The starter has a relay called the solenoid which switches the much higher amperage starting circuit. This is the king daddy of demand in a vehicle. So it must have the big fat cables to work. This means the battery power post on the solenoid is already a convenience power post, and this is why the alternator normally delivers its out put to there to save on a duplicate run of wire to the battery.
This is where you would pick up power and run off to everything else in the car/truck normally as nothing else normally draws more than 50 amps.
This is a permanently live point but only becomes active when the starter is engaged or the alternator is charging.

IMHO everything else should be both switched and fused with the exception of a light power feed to the key and back to the ignition which is not normally fused.

Once again you need to plan what is powered up with each key position. The only exception is you can have courtesy lights and stop lights un-switched.
If you have lots of un-switched circuits you will be constantly leaving things on and flattening your battery.
So inside the truck you can run a fuse panel and a relay panel both powered off the starter feed.
Normally you run a simple separate circuit to power the key for the ignition and the the stoplights and courtesy.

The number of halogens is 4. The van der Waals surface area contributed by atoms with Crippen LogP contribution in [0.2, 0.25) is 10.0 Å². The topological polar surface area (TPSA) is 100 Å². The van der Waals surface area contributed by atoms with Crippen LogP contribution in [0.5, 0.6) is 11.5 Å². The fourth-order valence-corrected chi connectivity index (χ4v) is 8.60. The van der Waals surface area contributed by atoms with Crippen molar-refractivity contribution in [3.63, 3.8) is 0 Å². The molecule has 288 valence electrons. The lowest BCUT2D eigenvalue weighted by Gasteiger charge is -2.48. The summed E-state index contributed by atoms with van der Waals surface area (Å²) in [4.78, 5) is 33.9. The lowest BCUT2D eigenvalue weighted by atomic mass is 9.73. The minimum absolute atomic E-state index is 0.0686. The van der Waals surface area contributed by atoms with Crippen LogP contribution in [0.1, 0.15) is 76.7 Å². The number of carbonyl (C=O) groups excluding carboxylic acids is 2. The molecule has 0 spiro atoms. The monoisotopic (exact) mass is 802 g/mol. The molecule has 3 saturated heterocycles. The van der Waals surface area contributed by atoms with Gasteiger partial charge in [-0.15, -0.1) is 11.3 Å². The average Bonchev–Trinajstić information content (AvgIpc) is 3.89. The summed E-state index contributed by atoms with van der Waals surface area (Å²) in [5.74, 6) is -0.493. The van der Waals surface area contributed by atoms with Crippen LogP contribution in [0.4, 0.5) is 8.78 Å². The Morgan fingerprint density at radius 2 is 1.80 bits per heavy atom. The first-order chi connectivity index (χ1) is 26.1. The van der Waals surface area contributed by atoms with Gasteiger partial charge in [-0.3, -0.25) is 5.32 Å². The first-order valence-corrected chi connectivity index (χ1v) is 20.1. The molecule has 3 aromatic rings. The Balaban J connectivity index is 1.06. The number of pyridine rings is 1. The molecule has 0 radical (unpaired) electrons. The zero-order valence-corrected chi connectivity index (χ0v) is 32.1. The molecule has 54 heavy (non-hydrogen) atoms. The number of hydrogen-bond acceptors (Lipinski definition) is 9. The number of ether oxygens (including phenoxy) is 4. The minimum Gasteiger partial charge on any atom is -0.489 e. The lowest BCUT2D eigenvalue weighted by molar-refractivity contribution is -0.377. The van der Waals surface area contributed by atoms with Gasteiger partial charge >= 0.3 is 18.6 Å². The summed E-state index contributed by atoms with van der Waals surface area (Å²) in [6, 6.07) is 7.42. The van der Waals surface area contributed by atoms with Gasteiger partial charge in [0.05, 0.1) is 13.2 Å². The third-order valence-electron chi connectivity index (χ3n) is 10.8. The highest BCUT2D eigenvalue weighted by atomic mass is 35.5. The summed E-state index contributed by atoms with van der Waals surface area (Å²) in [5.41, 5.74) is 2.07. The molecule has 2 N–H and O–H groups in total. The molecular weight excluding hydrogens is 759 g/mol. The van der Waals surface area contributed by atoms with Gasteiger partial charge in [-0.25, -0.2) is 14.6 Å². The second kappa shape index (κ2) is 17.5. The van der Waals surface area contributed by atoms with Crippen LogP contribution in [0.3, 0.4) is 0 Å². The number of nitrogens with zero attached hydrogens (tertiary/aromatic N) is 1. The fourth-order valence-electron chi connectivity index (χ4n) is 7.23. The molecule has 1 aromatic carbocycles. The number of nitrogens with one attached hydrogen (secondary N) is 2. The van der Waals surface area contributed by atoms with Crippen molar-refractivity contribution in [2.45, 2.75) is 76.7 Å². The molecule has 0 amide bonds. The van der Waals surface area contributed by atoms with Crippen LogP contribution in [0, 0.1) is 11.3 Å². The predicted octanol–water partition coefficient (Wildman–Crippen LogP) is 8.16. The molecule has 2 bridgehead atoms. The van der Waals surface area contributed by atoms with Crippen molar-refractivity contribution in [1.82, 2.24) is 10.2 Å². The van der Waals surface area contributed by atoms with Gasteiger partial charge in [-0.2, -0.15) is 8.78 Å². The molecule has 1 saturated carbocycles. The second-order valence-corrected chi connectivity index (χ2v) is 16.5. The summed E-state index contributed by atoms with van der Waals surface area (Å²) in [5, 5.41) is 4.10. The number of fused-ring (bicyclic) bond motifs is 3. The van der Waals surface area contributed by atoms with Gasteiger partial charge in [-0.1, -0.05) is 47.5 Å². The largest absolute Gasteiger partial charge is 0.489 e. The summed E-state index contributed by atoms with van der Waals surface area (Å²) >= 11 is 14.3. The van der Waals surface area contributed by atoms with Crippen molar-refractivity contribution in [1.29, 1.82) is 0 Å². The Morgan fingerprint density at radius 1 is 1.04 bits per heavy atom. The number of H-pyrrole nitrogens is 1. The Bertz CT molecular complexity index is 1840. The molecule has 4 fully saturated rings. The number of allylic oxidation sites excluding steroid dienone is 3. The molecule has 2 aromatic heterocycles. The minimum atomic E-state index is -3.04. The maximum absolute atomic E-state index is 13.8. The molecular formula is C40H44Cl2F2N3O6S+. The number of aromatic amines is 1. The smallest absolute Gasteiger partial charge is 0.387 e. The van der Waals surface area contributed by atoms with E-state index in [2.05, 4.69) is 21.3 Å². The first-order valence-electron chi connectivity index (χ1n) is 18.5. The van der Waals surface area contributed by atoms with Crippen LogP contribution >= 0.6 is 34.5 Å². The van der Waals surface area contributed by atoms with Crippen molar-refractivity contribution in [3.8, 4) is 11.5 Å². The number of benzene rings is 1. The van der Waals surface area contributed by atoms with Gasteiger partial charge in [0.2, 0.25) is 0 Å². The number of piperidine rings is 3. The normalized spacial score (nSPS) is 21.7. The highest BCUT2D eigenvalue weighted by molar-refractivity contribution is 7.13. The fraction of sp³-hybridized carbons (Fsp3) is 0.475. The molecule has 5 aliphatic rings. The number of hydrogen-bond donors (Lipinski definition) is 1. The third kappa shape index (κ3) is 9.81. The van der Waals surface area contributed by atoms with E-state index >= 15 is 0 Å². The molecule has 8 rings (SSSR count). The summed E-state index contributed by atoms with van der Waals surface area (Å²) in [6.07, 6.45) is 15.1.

So if you get your list of what you want switched and when then you can design a dash loom to connect all the switch gear to the relays and fuse them out from there.

Personally I would fuse using the continuous rating of the fuse at the same as the appliance.

Cheers Kiwi



Thanks Kiwi-
Yes, I am aware of the starter solenoid (and the general function of a relay and a fuse).
The truck is set up like that currently (power to the fusebox and other locations from that solenoid positive post). There is NO additional cable running from the "+" battery post itself. But good suggestion. No need to run an additional battery post to fuse panel cable.

As far as the (ign) key positions and the circuits I want running, in thinking about it, there is really no pressing need to have anything "constant hot", that is, unswitched.
So having said that, should I simply make both fuse boxes on the panel I am building switched? To do that I add another (75 amp) relay to the fuse box that is unswitched currently.